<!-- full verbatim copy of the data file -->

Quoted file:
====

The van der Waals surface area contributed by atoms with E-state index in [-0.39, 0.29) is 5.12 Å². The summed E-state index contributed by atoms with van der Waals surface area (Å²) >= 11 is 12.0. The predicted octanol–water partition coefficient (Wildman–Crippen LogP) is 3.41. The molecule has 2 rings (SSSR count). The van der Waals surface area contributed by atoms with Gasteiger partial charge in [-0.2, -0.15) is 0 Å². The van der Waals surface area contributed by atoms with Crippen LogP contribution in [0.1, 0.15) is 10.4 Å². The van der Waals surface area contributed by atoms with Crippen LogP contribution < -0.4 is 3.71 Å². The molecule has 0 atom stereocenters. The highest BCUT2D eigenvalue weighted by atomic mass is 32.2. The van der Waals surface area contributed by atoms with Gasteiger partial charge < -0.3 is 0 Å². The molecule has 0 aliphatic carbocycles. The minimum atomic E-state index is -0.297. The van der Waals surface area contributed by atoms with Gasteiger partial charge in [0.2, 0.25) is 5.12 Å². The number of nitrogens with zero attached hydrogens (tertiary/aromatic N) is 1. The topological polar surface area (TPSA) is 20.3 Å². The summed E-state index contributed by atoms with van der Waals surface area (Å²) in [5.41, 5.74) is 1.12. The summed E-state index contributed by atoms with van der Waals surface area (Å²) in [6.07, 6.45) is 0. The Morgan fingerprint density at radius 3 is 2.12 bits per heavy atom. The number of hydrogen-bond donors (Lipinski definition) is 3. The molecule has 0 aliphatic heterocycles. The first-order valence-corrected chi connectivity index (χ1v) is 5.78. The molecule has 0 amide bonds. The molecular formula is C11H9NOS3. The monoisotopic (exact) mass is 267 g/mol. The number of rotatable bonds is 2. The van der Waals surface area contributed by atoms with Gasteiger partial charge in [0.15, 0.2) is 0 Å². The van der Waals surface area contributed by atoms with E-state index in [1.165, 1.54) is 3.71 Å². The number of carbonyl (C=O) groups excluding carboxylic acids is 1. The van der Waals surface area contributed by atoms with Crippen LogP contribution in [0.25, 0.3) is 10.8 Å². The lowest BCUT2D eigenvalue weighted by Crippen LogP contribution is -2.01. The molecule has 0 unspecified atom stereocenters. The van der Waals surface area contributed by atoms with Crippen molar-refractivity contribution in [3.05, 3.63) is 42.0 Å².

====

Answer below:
The van der Waals surface area contributed by atoms with E-state index in [-0.39, 0.29) is 5.12 Å². The summed E-state index contributed by atoms with van der Waals surface area (Å²) >= 11 is 12.0. The predicted octanol–water partition coefficient (Wildman–Crippen LogP) is 3.41. The molecule has 2 rings (SSSR count). The van der Waals surface area contributed by atoms with Gasteiger partial charge in [-0.2, -0.15) is 0 Å². The van der Waals surface area contributed by atoms with Crippen LogP contribution in [0.1, 0.15) is 10.4 Å². The van der Waals surface area contributed by atoms with Crippen LogP contribution < -0.4 is 3.71 Å². The molecule has 0 atom stereocenters. The highest BCUT2D eigenvalue weighted by atomic mass is 32.2. The van der Waals surface area contributed by atoms with Gasteiger partial charge < -0.3 is 0 Å². The molecule has 0 aliphatic carbocycles. The minimum atomic E-state index is -0.297. The van der Waals surface area contributed by atoms with Gasteiger partial charge in [0.2, 0.25) is 5.12 Å². The number of nitrogens with zero attached hydrogens (tertiary/aromatic N) is 1. The topological polar surface area (TPSA) is 20.3 Å². The summed E-state index contributed by atoms with van der Waals surface area (Å²) in [5.41, 5.74) is 1.12. The summed E-state index contributed by atoms with van der Waals surface area (Å²) in [6.07, 6.45) is 0. The Morgan fingerprint density at radius 3 is 2.12 bits per heavy atom. The number of hydrogen-bond donors (Lipinski definition) is 3. The molecule has 0 aliphatic heterocycles. The first-order valence-corrected chi connectivity index (χ1v) is 5.78. The molecule has 0 amide bonds. The molecular formula is C11H9NOS3. The monoisotopic (exact) mass is 267 g/mol. The number of rotatable bonds is 2. The van der Waals surface area contributed by atoms with Gasteiger partial charge in [0.15, 0.2) is 0 Å². The van der Waals surface area contributed by atoms with E-state index in [1.165, 1.54) is 3.71 Å². The number of carbonyl (C=O) groups excluding carboxylic acids is 1. The van der Waals surface area contributed by atoms with Crippen LogP contribution in [0.25, 0.3) is 10.8 Å². The lowest BCUT2D eigenvalue weighted by Crippen LogP contribution is -2.01. The molecule has 0 unspecified atom stereocenters. The van der Waals surface area contributed by atoms with Crippen molar-refractivity contribution in [3.05, 3.63) is 42.0 Å².